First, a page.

“For me, my early murals represent me developing a tool to claim space. I’d get up at 7am to go and work on the wall in the freezing cold, so that I could be alone. But then every time I’d stay a little longer, arrive a little later, ready to face the people. This journey eventually became my Master’s project.”

One of the photos in the archive shows an almost empty room with an old wood stove tucked away in the corner. Painted in blue is an abstract leaf whose wiggly stem twists and turns around the cracks in the old white walls. It’s a photograph of the mural Andersson painted during her Masters degree show in 2018. She laughs at the memory of the crowd’s reaction to her painting the walls of Gothenburg’s oldest building.

“People were angry. They thought I was ruining the place, that I wasn’t allowed to be there, although I did have permission. They were like, “You cannot do this, you must stop!”. I think I still approach my work with a designer’s mind. You know, I ask questions such as “who is seeing this?”, and “how is this affecting people?”. And it really did affect people. Working on my murals became a way of interacting with the people of Gothenburg”.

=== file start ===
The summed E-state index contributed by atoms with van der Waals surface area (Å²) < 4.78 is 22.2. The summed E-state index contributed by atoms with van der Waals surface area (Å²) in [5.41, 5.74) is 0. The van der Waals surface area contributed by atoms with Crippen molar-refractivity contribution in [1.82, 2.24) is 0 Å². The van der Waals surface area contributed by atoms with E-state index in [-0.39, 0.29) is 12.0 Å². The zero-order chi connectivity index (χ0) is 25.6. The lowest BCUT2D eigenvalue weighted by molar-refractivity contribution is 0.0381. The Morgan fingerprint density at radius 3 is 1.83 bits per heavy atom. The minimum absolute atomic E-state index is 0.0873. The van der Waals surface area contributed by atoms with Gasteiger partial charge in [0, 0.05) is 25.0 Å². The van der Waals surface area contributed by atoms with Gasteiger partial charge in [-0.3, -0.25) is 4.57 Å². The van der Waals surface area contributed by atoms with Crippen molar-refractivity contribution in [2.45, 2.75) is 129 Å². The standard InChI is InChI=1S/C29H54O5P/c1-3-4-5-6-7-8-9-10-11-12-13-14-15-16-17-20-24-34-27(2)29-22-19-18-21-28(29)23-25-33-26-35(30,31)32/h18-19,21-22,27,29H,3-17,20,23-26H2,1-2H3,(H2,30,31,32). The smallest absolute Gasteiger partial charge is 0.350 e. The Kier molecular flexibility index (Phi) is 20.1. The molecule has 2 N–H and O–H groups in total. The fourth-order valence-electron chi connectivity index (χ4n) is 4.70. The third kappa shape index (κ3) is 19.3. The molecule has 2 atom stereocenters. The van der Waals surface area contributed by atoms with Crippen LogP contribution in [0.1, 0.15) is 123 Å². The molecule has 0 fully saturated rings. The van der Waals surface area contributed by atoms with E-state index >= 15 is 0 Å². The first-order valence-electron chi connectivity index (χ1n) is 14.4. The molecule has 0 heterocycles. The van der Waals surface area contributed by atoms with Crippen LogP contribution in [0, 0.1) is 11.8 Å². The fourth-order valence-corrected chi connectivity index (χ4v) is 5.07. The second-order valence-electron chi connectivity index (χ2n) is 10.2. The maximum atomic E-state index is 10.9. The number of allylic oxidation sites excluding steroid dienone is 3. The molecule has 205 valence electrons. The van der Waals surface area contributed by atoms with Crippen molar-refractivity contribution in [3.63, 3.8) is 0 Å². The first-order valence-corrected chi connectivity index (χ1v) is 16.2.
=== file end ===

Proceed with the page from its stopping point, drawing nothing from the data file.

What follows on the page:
Turning to Andersson’s more recent work, the wiggly leaf appears again and again. “It’s a design I use a lot. I’m always trying to look at things in a new light. When I work I feel a little like an engineer searching for solutions. That’s why I use the same shape. The motif is not really important, it’s how I make it, the tools and medium I use to get there that matter. I love combining materials and examining the way they interact with one another.”